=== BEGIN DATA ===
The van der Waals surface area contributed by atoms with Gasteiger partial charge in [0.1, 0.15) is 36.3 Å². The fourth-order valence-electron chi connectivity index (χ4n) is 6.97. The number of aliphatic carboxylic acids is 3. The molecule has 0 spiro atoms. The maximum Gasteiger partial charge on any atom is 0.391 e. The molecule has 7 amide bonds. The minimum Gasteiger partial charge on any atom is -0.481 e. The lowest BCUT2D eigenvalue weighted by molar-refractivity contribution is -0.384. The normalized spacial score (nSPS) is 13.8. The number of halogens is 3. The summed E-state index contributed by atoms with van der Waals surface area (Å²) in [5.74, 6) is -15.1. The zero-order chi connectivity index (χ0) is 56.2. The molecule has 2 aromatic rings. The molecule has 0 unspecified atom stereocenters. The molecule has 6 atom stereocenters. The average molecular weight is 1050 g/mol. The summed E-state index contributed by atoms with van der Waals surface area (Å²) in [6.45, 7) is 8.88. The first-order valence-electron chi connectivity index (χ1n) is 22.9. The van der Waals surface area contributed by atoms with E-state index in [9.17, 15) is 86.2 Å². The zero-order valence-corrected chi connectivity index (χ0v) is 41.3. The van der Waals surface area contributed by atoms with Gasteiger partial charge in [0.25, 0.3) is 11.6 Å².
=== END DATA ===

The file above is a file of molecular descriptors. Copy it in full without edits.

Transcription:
The van der Waals surface area contributed by atoms with Gasteiger partial charge in [0.1, 0.15) is 36.3 Å². The fourth-order valence-electron chi connectivity index (χ4n) is 6.97. The number of aliphatic carboxylic acids is 3. The molecule has 0 spiro atoms. The maximum Gasteiger partial charge on any atom is 0.391 e. The molecule has 7 amide bonds. The minimum Gasteiger partial charge on any atom is -0.481 e. The lowest BCUT2D eigenvalue weighted by molar-refractivity contribution is -0.384. The normalized spacial score (nSPS) is 13.8. The number of halogens is 3. The summed E-state index contributed by atoms with van der Waals surface area (Å²) in [5.74, 6) is -15.1. The zero-order chi connectivity index (χ0) is 56.2. The molecule has 2 aromatic rings. The molecule has 0 unspecified atom stereocenters. The molecule has 6 atom stereocenters. The average molecular weight is 1050 g/mol. The summed E-state index contributed by atoms with van der Waals surface area (Å²) in [6.45, 7) is 8.88. The first-order valence-electron chi connectivity index (χ1n) is 22.9. The van der Waals surface area contributed by atoms with E-state index in [9.17, 15) is 86.2 Å². The zero-order valence-corrected chi connectivity index (χ0v) is 41.3. The van der Waals surface area contributed by atoms with Gasteiger partial charge in [0.25, 0.3) is 11.6 Å².